that offers no explanation but,
this time around, foolish and alone, we’ll fall in love.

Sunday, October 02, 2005

Calling All Young Poets of the Philippines Writing in English

This call for manuscripts came from KuwabataKen:

The editors of a forthcoming anthology would like to request your participation. The book will serve as a peek into and a celebration of the future of Philippine Poetry in English. Dr. Cirilo Bautista will be editing the project with the assistance of Ken T. Ishikawa.

If you are 35 years old and below, a Filipino, and a writer of Poetry in English please send five of your best representative work to Young poets who have not yet published any books are highly encouraged to send their works.

Please send each of your poems in a single file; don't put all five in one. Don't forget to include short biographical information with a scanned 1x1 photo as your profile will appear in the list of contributors. The deadline will be on November 15, 2005.

Honorarium will come in the form of a contributor's copy. Authors of accepted works will be receiving a reply in their mail.

Feel free to send us your comments and suggestions. We are looking forward to your poems.

The Editors

Saturday, October 01, 2005

ANG KaBAYAWan: Isang Paglilinaw

Mga prends, bago ang lahat...

News Flash!!! Forces of Evil/Bayaw/Las Chupacabras!

Bumili naman kayo ng Manila Bulletin ngayon (Sabado, October 1). An article by Karl De Mesa about our name-morphing band came out in the I section.



Speaking of which, I was at the UP Press Mega Launch yesterday and Neil Garcia told me he got a text that posits something to the effect that I've started an exclusive Anti-Gay movement for Filipino male writers called "Bayaw".

Hala. Kala ko nagbibiro lang s'ya pero apparently, may kung sino d'yan na 'di nakakaintindi sa ibig sabihin ng BAYAW. Para magkalinawan at 'di kumalat ang mga maling akala, heto ang mga basic tenets ng pagiging isang bayaw.

1. Unang-una, ang salitang "bayaw" ay nagsimula sa pagpansin ng barkada (minsan, sa isang mahaba-haang inuman sa '70s Bistro, kasama si Easy at Carljoe) sa mga tipikal na lalaking pinoy na laging nakatambay sa kanto at umiinom ng bilog. 'Yun bang mga laging nakasandong puti na na nakalilis para ibandera ang mga bundat at Latigo 50-deprived na tiyan? "Yung mga nakaupo sa tabing kalsada at minsan may tato pa ng agila sa dibdib? May kaha ng sigarilyo sa nakaipit na parang shoulder pad sa loob ng sando? O kaya'y naka pulseras na itim (na kung tawagin sa amin sa probinsiya'y Black Sabbath) ? 'Yung mga nagsesenti sa bidyoke pag tumugtog na ang "My Way" at "Father and Son?"

Sila ang tinutukoy dito. At kadalasan ay MAGBABAYAW sila.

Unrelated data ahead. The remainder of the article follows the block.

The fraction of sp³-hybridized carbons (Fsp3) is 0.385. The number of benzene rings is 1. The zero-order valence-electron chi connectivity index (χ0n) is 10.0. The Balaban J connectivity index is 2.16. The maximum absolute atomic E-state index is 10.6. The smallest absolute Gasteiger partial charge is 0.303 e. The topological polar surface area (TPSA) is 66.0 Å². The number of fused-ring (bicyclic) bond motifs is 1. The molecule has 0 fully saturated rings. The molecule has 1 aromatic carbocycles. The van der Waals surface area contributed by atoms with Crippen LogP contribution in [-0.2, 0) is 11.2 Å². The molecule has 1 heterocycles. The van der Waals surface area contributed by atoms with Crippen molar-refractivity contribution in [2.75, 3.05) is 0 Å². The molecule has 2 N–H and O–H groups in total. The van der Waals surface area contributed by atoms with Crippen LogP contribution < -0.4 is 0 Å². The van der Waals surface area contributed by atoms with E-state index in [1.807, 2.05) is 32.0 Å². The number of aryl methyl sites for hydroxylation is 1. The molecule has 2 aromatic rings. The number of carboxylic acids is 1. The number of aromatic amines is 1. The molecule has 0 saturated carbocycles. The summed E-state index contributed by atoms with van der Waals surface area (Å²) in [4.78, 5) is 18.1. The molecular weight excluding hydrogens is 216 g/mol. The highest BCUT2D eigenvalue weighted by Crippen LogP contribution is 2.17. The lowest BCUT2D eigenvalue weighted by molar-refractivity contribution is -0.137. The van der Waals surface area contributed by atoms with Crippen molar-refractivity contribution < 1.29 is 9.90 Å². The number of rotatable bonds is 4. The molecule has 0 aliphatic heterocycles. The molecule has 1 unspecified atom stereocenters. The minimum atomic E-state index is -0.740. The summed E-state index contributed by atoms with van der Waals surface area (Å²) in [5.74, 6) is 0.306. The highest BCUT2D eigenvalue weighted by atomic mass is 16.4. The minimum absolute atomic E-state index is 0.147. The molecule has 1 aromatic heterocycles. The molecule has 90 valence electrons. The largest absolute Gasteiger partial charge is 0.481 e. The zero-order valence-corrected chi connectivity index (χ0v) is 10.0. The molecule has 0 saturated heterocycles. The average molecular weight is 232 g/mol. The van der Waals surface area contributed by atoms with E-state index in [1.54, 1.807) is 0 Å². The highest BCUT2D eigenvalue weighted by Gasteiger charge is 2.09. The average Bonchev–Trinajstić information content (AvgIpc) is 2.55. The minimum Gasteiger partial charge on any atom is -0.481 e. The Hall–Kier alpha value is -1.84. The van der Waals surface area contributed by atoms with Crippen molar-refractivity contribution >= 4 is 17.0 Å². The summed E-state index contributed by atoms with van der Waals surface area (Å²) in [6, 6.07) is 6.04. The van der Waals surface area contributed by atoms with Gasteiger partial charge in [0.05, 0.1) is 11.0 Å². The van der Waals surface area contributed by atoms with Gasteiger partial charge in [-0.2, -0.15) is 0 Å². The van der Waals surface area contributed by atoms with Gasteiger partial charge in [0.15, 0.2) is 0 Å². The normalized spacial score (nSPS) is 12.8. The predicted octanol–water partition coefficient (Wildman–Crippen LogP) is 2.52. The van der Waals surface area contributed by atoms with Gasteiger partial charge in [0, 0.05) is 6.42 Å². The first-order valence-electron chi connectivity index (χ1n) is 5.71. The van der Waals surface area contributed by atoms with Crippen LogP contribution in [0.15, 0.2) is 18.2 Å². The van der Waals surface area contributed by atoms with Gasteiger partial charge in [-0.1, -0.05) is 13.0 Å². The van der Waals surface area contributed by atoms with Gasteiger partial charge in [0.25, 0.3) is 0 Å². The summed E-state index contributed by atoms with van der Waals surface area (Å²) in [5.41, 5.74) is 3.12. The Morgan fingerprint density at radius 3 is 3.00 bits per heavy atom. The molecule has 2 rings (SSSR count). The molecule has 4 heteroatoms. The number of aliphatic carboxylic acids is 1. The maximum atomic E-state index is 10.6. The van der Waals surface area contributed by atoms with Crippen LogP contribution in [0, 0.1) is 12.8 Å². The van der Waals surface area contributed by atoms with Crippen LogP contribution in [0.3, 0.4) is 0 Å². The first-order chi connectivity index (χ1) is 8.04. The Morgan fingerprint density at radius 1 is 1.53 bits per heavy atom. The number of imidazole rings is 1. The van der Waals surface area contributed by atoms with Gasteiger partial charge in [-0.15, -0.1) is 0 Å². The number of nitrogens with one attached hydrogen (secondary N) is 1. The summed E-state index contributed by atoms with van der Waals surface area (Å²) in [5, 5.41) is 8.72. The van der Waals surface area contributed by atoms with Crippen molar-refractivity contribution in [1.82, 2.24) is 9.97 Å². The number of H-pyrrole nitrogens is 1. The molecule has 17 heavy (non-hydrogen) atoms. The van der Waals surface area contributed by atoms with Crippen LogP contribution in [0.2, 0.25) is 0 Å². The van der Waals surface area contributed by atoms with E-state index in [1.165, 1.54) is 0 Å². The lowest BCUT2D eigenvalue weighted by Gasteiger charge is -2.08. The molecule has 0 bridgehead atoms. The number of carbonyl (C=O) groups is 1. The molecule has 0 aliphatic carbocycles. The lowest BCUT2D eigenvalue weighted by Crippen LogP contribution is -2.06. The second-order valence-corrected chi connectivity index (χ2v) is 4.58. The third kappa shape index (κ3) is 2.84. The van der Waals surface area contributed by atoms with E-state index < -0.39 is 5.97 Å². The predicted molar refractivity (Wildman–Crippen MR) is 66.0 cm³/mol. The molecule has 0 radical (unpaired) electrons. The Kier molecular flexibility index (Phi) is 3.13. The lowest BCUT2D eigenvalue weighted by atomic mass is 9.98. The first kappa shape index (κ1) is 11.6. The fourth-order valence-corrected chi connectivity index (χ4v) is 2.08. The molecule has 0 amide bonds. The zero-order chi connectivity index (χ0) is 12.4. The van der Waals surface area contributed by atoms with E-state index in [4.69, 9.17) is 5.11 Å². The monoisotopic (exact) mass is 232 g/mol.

Para kasing hindi bagay na tawagin silang Jologs dahil matatanda na sila at 'di naman sila fashion-challenged. Buong-buo nga loob nila sa kanilang prinsipyo at pananamit.

BAYAW is not a derogatory term. Isang magandang halimbawa ay ang aking Tatay. Noong araw, laging 'yung nakatambay sa tabi ng haywey sa baryo namin sa Silang. Nakalilis ang damit. Barkada ang mga konduktor ng bus. Nagyoyosi ng Hope at Champion.

Nitong nakaraang huwebes lang, bumisita sa akin sa Miriam. May dala-dalang isang kaing na rambutan. 'Nung makita ko, may nakasukbit na shorpet sa baywang, naka Le Tigre na polo shirt, at biglang tropa na sila ng sikyo. Kesyo nakapunta na raw sa aming baryo 'yung sikyo nga at kilala daw si Mang Indeng na taga-bayan.

Pa'no ba nagagawa 'yung ganoong pakikisama? Bigla na lang magkaibigan na sila ni manong guard. At eto na nga ang mas nakakatuwang kahulugan ng katagang Bayaw, na:

2. Literal man, KAPATID NG ASAWA MO ang bayaw mo o asawa ng kapatid mo. Mahalagang ipasok ito sa konsepto ng samahan o pagkakaibigan. Sa mga barkada ngayon, bayaw ang tawagan namin dahil naging simbolo na ito ng malalim na samahan--na para ngang may respeto na higit pa sa simpleng barkadahan, dahil nga "bayaw" mo. Kapag babaeng kaibigan, hipag naman ang tawag. Ganun ang respetuhan.

3. AT dahil nga may nalalabuan, walang anything against homosexuals ang bayaw. Kahit mukhang nakakahon sa pangkalalakihan ang bayaw, hindi ito politikal na salita laban sa ibang gender. SUS, WAG N'YO SERYOSOHIN. 'DI NAKA-DEXTROSE ANG SALITANG BAYAW.

Makitid na pag-iisip 'yan. Marami akong kaibigang bading at alam nilang tongue-in-cheek lang ang kabayawan. Kung baga, kung hipag ang tawag, eh di hipag. Kung bayaw, bayaw. Ang punto eh, paghanga at pagkakaibigan ang pinapahalagahan ng konseptong BAYAW.

4. To sum it up, the term is meant to be IRONIC when it comes to Filipino machismo. It pokes fun at the sensibilities and culture of the stereotyped Filipino male.

Walang panggagaya dito. Pagpansin lang at pagbibigay ng bagong kahulugan sa mga